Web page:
Do you do much trading with your colleagues and business acquaintances, exchanging your services or products for theirs? Prompted by a story that one of my clients told me, I have some thoughts I want to share with you.
Last month, this client mentioned she was very pleased with herself, having provided more hours of service than she realized was possible. When I asked her how this played out financially, she looked somewhat sheepish and admitted that quite a few of those hours had been done as a trade or deeply discounted. The good news was her capacity exceeded her preconceived notion of what was possible and the downside was she wasn’t massively monetizing.
This client has a monthly financial goal that she is striving to reach in order to establish herself as an independent business woman. My thoughts on her behalf were that doing a large volume of trades was not serving her financial objectives and I asked her to evaluate what other benefits she was receiving when trading services and to make a decision about which were most important. Then, she needed to evaluate her financial goals, determine the maximum amount of trade hours she was willing to do per month and stick to it. If nothing else, the time she freed up could be used to market to paying clients or catch up on office work, both of which often fell to the wayside. After our conversation, she made the decision to limit her trade hours so once those slots are full, she will be calendaring into the future if the person is willing to wait.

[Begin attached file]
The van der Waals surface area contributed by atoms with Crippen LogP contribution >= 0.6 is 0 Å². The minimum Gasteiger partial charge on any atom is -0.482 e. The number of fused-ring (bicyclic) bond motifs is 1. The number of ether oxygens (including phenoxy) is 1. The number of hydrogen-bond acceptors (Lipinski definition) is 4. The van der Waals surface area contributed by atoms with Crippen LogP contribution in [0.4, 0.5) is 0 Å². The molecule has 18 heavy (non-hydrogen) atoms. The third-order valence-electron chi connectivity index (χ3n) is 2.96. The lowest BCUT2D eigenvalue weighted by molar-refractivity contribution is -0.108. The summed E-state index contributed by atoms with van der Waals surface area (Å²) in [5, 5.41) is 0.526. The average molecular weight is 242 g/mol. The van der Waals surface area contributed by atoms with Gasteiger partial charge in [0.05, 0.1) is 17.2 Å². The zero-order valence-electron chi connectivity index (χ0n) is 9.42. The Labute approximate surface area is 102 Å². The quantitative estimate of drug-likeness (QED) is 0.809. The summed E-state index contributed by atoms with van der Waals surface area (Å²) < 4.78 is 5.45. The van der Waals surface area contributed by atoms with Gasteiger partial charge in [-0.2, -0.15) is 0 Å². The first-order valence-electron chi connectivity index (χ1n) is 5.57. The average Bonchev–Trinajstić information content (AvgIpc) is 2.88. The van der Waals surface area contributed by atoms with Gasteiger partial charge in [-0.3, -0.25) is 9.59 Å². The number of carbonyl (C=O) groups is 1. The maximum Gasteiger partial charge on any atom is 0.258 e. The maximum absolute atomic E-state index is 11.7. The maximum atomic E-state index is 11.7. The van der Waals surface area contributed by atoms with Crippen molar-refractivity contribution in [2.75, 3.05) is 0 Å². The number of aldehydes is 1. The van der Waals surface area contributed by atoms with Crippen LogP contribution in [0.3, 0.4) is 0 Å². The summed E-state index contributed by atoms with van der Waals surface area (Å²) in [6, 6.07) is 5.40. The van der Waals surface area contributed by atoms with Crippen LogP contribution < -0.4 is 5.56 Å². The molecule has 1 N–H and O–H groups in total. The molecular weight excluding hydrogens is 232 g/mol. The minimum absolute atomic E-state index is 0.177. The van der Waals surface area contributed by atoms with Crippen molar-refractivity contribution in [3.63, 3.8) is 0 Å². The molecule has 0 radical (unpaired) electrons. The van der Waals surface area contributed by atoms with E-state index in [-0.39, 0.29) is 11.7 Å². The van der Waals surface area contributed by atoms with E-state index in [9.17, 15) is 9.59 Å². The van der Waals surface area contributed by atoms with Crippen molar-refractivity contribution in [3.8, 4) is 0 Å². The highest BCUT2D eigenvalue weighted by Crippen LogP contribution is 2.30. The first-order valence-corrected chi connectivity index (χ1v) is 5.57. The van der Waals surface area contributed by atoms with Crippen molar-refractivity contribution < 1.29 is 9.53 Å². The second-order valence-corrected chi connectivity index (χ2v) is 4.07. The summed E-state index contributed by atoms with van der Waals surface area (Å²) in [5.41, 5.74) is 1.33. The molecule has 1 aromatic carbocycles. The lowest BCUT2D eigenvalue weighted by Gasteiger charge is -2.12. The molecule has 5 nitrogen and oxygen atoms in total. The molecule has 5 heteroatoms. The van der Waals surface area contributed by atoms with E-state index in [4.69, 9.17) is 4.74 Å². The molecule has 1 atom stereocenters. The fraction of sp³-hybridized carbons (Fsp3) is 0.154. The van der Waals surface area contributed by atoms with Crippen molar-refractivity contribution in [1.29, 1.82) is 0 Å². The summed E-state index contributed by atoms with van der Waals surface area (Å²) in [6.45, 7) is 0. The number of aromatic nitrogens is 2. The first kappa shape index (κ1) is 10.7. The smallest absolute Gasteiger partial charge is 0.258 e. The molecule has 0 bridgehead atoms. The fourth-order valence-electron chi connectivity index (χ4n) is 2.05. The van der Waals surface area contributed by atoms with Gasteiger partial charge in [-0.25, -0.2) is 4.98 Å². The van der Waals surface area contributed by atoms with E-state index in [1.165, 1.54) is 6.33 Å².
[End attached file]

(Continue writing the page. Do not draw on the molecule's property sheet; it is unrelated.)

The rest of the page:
I think trading can be beneficial if you are new in business and want people to try what you are selling. If you go this way, I suggest trades or deep discounts be a part of your marketing plan. Again, limiting the number of trade hours you want to do monthly will help you keep yourself in check and support you to focus more on how to get paying clients in other ways.
If you are an established woman in business, trading services or products should be minimal. When you are trading with other business people, why don’t you pay for the other’s services or products? Wouldn’t it feel better to get a check at the end of the day that you can then use to pay them for what they offer? Do we believe we are getting more by trading than we would be if we were paying? Why do we like to trade so much and what are the “real” benefits?
It is important to evaluate the benefits you receive when you spend your time providing services or giving away products that bring you no monetary compensation. I am not against the idea of trading, BUT, too many women do too much of it. Please feel free to share your thoughts on this topic; I would love to hear your insights.